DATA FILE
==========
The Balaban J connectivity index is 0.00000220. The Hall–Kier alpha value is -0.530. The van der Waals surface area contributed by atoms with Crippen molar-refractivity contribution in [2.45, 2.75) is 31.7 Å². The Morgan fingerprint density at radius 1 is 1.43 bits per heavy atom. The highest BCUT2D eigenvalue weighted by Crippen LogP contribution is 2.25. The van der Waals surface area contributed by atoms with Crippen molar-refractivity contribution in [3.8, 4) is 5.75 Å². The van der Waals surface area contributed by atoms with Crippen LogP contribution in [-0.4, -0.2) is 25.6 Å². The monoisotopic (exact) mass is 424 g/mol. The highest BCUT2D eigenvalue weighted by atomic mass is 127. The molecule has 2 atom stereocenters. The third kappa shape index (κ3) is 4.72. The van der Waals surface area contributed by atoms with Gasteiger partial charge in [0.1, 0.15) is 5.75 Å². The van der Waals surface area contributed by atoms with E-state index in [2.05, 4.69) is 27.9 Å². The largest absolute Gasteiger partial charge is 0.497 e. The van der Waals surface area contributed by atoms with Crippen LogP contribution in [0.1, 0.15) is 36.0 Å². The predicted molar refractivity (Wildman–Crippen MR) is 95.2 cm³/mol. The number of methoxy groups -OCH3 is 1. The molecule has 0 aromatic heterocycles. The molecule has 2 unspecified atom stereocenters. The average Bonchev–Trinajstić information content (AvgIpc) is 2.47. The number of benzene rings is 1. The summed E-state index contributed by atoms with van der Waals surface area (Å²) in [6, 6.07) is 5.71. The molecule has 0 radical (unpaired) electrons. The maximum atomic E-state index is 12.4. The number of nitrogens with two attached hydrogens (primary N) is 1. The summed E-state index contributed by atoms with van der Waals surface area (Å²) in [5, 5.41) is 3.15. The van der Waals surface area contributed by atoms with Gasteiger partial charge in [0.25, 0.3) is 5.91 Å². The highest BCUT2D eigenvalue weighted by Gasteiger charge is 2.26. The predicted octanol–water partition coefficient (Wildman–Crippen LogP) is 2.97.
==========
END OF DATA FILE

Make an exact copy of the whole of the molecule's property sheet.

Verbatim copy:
The Balaban J connectivity index is 0.00000220. The Hall–Kier alpha value is -0.530. The van der Waals surface area contributed by atoms with Crippen molar-refractivity contribution in [2.45, 2.75) is 31.7 Å². The Morgan fingerprint density at radius 1 is 1.43 bits per heavy atom. The highest BCUT2D eigenvalue weighted by Crippen LogP contribution is 2.25. The van der Waals surface area contributed by atoms with Crippen molar-refractivity contribution in [3.8, 4) is 5.75 Å². The van der Waals surface area contributed by atoms with Crippen LogP contribution in [-0.4, -0.2) is 25.6 Å². The monoisotopic (exact) mass is 424 g/mol. The highest BCUT2D eigenvalue weighted by atomic mass is 127. The molecule has 2 atom stereocenters. The third kappa shape index (κ3) is 4.72. The van der Waals surface area contributed by atoms with Gasteiger partial charge in [0.1, 0.15) is 5.75 Å². The van der Waals surface area contributed by atoms with E-state index in [2.05, 4.69) is 27.9 Å². The largest absolute Gasteiger partial charge is 0.497 e. The van der Waals surface area contributed by atoms with Crippen LogP contribution in [0.1, 0.15) is 36.0 Å². The predicted molar refractivity (Wildman–Crippen MR) is 95.2 cm³/mol. The number of methoxy groups -OCH3 is 1. The molecule has 0 aromatic heterocycles. The molecule has 2 unspecified atom stereocenters. The average Bonchev–Trinajstić information content (AvgIpc) is 2.47. The number of benzene rings is 1. The summed E-state index contributed by atoms with van der Waals surface area (Å²) in [6, 6.07) is 5.71. The molecule has 0 radical (unpaired) electrons. The maximum atomic E-state index is 12.4. The number of nitrogens with two attached hydrogens (primary N) is 1. The summed E-state index contributed by atoms with van der Waals surface area (Å²) in [5, 5.41) is 3.15. The van der Waals surface area contributed by atoms with Gasteiger partial charge in [0.25, 0.3) is 5.91 Å². The highest BCUT2D eigenvalue weighted by Gasteiger charge is 2.26. The predicted octanol–water partition coefficient (Wildman–Crippen LogP) is 2.97.